Covid19, the novel coronavirus that has reported cases from more than 200 countries has brought the world to a screeching halt. With global positive cases nearing 1.9 million, and deaths over 117, 700 the ideal response to this pandemic is unity and cooperation. But in India this ideal response has been adulterated with Islamophobia ever since the number of positives from those attended the Tableeghi Jamat at Nizamuddin Markaz rose.
As testing on attendees of Jamat ramped up, number of positive cases saw a sharp spike. It was quickly followed up with an aggressive misinformation campaign, fake news forwards and an bizarre focus on cases related to Markaz. Within days, the narrative shifted to rampant islamophobia with Muslims being seen as vectors of virus, on a mission to infect whole of India.
The scrutiny of actions of Markaz, brings us to a pertinent question: are the mandatory Islamic practices in contradiction with the preventive steps outlined by state authorities to contain this pandemic?
The answer is a straightforward No!
Among the core objectives of Islamic law, the preservation of life is second only to the preservation of religion. However, it’s critical to note that under dire circumstances, exceptions are allowed even in this regard. To save yourself from torture, you can utter words against Islam, or even eat forbidden things when starving. These exceptions are mentioned in the Qur’an and are in accordance to general belief how Islam is not to make life difficult for Muslims, “Allah intends for you ease and He does not want to make things (unnecessarily) difficult for you.” Qurán also states, “But whoever is forced [by necessity], neither desiring [it] nor transgressing [its limit], there is no sin upon him.”
Covid19 is an exceptional development, and merits how actions of Muslims be such that they do not endanger their own lives or that of others.
One of the most cited incidents from the Islamic history concerning pandemics is related to Umar ibn Khattab, the second Caliph of Islam. When he was on a visit to Syria amidst a plague, he was stopped by his advisors who had gathered to greet him. He asked them if he should return to the capital city of Madinah. A section advised him to continue his journey for he started it for the sake of Allah. Others advised the opposite. Umar decided to return.
One of the renowned Sahabas (Companion of Prophet Muhammad), Abu Ubaydah present there, rebuked him, “Are you fleeing from the decree of Allah?” Umar responded, “Yes, I am fleeing from the decree of Allah to the decree of Allah.” Abdurraḥmān ibn ʿAwf who was also there backed Umar’s decision by reminding what Prophet Mohammad had once advised, “If you hear that it (the plague) has broken out in a land, do not go to it; but if it breaks out in a land where you are present, do not go out of it.” Umar didn’t enter the place and returned to Madinah.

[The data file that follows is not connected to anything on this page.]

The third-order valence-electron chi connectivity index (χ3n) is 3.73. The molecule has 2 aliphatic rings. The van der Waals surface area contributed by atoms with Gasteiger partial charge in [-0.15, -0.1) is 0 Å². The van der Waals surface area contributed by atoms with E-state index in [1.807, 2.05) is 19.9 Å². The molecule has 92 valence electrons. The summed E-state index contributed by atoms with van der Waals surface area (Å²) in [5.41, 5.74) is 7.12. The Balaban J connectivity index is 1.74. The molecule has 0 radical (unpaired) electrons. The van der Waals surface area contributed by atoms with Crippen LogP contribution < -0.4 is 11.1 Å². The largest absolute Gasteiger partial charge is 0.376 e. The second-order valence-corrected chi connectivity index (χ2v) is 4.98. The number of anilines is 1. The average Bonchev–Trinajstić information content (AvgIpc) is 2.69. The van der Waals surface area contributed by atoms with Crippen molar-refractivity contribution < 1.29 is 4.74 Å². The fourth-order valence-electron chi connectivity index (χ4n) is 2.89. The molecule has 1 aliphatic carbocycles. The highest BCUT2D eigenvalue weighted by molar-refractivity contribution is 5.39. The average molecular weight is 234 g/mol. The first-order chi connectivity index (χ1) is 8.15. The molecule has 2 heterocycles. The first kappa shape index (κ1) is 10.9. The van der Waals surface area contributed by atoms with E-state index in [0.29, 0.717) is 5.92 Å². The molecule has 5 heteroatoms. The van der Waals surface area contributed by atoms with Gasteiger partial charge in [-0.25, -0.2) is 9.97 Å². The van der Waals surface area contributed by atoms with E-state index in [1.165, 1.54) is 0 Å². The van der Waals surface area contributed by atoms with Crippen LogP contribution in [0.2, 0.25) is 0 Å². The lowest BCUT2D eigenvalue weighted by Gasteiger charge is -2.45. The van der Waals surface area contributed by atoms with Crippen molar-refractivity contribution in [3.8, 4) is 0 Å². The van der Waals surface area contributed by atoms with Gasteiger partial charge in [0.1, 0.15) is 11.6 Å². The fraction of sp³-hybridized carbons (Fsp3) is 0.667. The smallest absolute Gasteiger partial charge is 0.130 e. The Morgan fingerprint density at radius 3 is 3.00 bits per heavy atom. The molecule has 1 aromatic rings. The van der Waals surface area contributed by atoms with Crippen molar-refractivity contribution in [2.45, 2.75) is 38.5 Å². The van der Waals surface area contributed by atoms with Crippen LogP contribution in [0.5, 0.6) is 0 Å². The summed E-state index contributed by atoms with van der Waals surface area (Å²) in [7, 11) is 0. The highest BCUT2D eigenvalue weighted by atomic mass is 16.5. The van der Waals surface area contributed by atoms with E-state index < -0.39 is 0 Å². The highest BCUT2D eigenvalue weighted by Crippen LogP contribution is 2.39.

Had people not flown out of China, what difference would it have made to the spread of pandemic?
Tawakkul or trust in Allah is the bedrock of faith for Muslims. But, it definitely does not mean putting yourself to risks intentionally. When a Bedouin was leaving his camel untethered saying he trusts Allah, Prophet Muhammad asked him to tie his camel first and trust Allah.
There’s a hadith stating how Prophet Muhammad directed his men to flee from carriers of contagious disease as one would flee a lion.
Another misplaced argument is how praying regularly and being pious can save someone from the danger.
In epidemics that happened in early Islamic history, many prominent companions of Prophet Muhammad like Abu Ubaydah, Maaz ibn Jabal and as many as 25,000 inhabitants of the place died due to plagues or epidemics. It’d be foolish to assume that those men were sinners and plagues were a punishment.
The best perspective to look at a pandemic like this is to call it a test – a test that brings out the best of humanity, teaches us patience and value of everything that we have been taking for granted.
It has been reported in authentic texts how Prophet asked men to pray even the Friday congregational prayers at home in case of heavy rain or a possibility of harm. The call to prayers were altered accordingly even then, as they have been done now. Hence, there is no Islamic basis to justify congregational prayers in the face of a pandemic as serious as this.
A brilliant analogy on how a contagious pandemic spreads was given by Amr ibn al’Aas. He said, a pandemic is like a raging fire and humans are like the fuel. To put off the fire, it’s important that the fuel is cut off and hence he advised people to stay away from each other even if it required living in the mountains. Yes, that’s social distancing and isolation as a concept, propagated as early as 640 AD in Islamic history.
If we delve deeper, we can come across many more references, but none are in contradiction with what health organisations are advocating to fight Covid19.
(The views expressed above are the author’s own. Newsd neither endorses nor is responsible for the same.)